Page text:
It is expected that phased ALMA will participate in some Global 3mm VLBI Array (GMVA) observations during ALMA Cycle 5 (1 October 2017 – 30 September 2018); see the full announcement for further details. Any GMVA proposal requesting phased ALMA during Cycle 5 must be submitted by the 1 February 2017 deadline; see the proposal call .
The latest release of ALMA Science Verification (SV) data will contain observations of the Sun obtained during the Solar commissioning campaigns in 2014 and 2015. The release contains mosaics and single pointing observations in quiet and active solar regions at Band 3 and 6 with the 12-metre, 7-metre and total power arrays. The data are available under ALMA Science Portal SV.
The 99th Observing Programmes Committee (OPC) met on 15–17 November 2016. A total of 1044 (10-hour equivalent) nights of Visitor Mode and Service Mode observations were allocated on the VLT/VLTI, VISTA, VST, the 3.6-metre and NTT and APEX telescopes. Of these, 193 nights were allocated to filler programmes. The submission deadline for Phase 2 Service Mode observations is 9 February 2017, see announcement.
From October to December 2016, Unit Telescope 4 (UT4) was shut down to install the new Deformable Secondary Mirror (DSM), as part of the Adaptive Optics Faciity (AOF) project. The joint planning by the AOF Project and Paranal teams allowed a very efficient re-commissioning of the telescope, and tests were also successfully performed on some of the AOF sub-systems.
3rd Azores School on Observational Cosmology
5th Azores International Advanced School in Space Sciences Angra do Heroísmo, Azores, Portugal, 27 August – 2 September 2017
In the coming years a range of ground- and space-based facilities will gather an unprecedented amount of high-quality data in observational astrophysics and cosmology. These will allow open cosmological problems, e.g., nature of dark matter, dark energy, inflation and neutrino masses, to be tackled, all of which require new physics. In order to fully exploit these datasets, the interplay of a broad range of expertise, encompassing theory, phenomenology, high performance computing, data analysis and instrumentation, is required.
Mergers, Proto-clusters, and Star Formation in Overdense Environments ESO Headquarters, Garching, Germany, 17 – 21 July 2017
Proto-clusters, high redshift galaxy clusters, and merging clusters represent the initial stages in the formation of largest gravitationally-bound structures in the Universe. (Proto-)cluster assembly via mergers and accretion has a decisive impact on the subsequent cluster evolution, and is thus an important process to understand. The aim of GCF2017 is to discuss cluster formation over the last ten billion years, from its beginnings to the present day.
The Kilo-Degree Survey (KiDS) is an ESO Public Survey carried out at the VLT Survey Telescope (VST) with the OmegaCAM instrument. KiDs is a weak lensing shear tomography survey and its core science drivers are to map the large scale matter distribution in the Universe and constrain the equation of state of Dark Energy. This catalogue is the first weak lensing shear dataset from KiDS Data Release 3 (DR3) images, based on 454 tiles and a total area of 449.7 square degrees.
The 160–210 GHz range covered by ALMA Band 5 is expected to be offered in Cycle 5. SEPIA on APEX has already been observing in this band since 2015. Important science topics covered include the 183 GHz H2O line, a wide range of dense molecular gas tracers, CO(2-1) at 0.077<z<0.414, [C I] and high-J CO lines in high redshift objects. The workshop will discuss the role of APEX as an ALMA complement and aims to stimulate the focus of European ALMA users on Band 5 science. Full details of the workshop can be found here.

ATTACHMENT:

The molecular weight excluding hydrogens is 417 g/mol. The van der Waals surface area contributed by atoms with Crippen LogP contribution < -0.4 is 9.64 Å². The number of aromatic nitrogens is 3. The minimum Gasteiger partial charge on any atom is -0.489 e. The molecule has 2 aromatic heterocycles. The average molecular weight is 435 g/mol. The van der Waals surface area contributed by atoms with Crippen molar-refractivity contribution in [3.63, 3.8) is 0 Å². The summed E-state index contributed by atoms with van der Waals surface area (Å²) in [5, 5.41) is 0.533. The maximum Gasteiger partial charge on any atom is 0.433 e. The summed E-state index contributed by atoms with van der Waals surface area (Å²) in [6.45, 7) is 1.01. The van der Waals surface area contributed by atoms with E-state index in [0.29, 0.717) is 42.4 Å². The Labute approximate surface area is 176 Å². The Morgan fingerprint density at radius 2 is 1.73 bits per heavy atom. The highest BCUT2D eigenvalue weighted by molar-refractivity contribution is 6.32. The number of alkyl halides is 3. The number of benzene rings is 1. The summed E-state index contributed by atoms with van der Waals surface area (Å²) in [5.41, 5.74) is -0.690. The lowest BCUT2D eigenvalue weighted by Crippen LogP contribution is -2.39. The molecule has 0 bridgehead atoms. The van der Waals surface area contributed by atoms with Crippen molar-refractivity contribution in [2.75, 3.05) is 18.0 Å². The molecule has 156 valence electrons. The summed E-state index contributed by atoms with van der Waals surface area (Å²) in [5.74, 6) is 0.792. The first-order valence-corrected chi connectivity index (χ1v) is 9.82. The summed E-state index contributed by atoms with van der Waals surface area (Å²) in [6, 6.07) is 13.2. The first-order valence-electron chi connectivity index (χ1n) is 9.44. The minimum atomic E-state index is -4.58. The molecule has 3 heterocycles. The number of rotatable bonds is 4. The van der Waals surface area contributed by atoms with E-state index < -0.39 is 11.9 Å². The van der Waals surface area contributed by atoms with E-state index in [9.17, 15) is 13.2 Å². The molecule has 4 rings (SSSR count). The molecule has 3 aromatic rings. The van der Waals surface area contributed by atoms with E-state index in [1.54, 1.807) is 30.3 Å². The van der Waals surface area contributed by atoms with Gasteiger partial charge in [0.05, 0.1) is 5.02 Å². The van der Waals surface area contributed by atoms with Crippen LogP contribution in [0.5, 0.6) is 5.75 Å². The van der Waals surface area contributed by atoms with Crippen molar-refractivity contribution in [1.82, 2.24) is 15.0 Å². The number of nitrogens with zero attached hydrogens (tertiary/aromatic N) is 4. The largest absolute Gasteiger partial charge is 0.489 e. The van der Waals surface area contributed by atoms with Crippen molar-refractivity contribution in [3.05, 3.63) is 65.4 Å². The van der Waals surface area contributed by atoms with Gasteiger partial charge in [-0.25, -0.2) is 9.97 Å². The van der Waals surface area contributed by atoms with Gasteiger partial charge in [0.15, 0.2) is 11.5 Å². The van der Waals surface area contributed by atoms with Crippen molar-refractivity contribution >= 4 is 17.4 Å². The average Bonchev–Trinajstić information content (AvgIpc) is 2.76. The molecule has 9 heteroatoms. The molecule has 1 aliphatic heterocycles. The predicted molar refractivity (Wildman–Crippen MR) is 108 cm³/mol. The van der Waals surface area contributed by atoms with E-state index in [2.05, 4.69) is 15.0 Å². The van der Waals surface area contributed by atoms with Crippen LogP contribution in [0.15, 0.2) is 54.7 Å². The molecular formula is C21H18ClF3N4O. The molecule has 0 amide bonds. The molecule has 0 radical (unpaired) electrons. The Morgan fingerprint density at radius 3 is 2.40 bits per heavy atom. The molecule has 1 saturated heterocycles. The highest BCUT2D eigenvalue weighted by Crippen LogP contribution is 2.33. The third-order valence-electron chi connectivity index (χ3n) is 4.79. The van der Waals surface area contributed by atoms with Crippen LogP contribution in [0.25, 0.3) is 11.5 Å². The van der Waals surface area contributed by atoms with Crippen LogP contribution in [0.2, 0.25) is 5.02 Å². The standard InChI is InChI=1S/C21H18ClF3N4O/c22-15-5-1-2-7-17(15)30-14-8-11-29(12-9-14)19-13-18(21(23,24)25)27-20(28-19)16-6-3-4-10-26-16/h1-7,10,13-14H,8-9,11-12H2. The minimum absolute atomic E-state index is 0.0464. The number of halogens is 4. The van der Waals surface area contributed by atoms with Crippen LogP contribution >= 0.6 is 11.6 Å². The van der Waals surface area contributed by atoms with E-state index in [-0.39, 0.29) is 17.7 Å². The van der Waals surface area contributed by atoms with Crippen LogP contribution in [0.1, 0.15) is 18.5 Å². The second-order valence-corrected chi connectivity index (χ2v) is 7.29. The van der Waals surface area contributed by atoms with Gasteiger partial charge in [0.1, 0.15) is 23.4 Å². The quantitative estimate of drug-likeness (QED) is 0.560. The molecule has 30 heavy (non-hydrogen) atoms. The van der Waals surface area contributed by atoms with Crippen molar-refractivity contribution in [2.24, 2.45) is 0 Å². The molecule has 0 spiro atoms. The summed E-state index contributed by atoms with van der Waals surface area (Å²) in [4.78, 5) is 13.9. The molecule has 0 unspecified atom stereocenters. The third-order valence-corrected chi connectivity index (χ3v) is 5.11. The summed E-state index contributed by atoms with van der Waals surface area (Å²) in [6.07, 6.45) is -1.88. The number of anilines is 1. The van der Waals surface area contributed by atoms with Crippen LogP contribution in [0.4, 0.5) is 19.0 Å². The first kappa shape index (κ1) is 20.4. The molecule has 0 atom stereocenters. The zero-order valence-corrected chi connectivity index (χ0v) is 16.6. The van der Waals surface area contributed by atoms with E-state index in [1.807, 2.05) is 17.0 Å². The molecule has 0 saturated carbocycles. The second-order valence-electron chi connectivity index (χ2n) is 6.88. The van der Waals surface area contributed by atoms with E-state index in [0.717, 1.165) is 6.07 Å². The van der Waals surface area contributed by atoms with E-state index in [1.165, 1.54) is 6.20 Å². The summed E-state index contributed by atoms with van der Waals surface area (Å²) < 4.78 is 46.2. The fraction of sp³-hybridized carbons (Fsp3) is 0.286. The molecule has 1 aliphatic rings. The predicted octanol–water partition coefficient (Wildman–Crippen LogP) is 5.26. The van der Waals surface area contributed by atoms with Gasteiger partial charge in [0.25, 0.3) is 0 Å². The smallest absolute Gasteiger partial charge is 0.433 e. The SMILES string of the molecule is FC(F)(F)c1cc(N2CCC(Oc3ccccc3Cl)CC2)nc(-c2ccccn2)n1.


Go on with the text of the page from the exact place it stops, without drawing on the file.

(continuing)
Globular clusters are no longer a proxy for a single stellar population. High-precision photometric and spectroscopic observations have been revealing multiple generations in young and old massive clusters in the Milky Way and beyond. The workshop will bring together both observers and theoreticians trying to solve the question of how star clusters form and evolve, and the connection with their host galaxy. The workshop is open to all astronomers and students, especially those in Chilean institutes. More details here. The abstract submission and registration deadline is 25 January 2017.
This Workshop aims to bring together astronomers towards answering the question: "What constitutes a prototypical low-mass star forming region from core to cluster scales?". This refers primarily to the formation of low-mass stars, but also involves higher-mass stars, starless cores, brown dwarfs, planet formation and related topics. The workshop will feature observational and theoretical/simulation studies towards a comprehensive understanding of low-mass star forming regions. Full details on the workshop webpage.
Stars are mostly found in binary and multiple systems: at least 50% of all solar-like stars have companions and that fraction approaches 100% for the most massive stars. A large fraction of these systems will interact in some way and alter the structure and evolution of the components, leading to the production of exotic objects. This workshop will examine in detail the impact of binaries on stellar evolution from observational and theoretical viewpoints. Full details on the ImBaSE2017 webpage. The closing date for abstracts is 31 March 2017.
The fate of a galaxy is governed by an intricate ballet of gas flows: flow of cool gas into the system, conversion of baryons into stars and ejection of gas enriched with heavy elements. Determining what rules and mutually relates these three aspects still remains a critical and very complex problem in cosmology. The conference aims at addressing this core topic from many observational and theoretical viewpoints. Full details on the workshop webpage; the abstract deadline is 15 March 2017.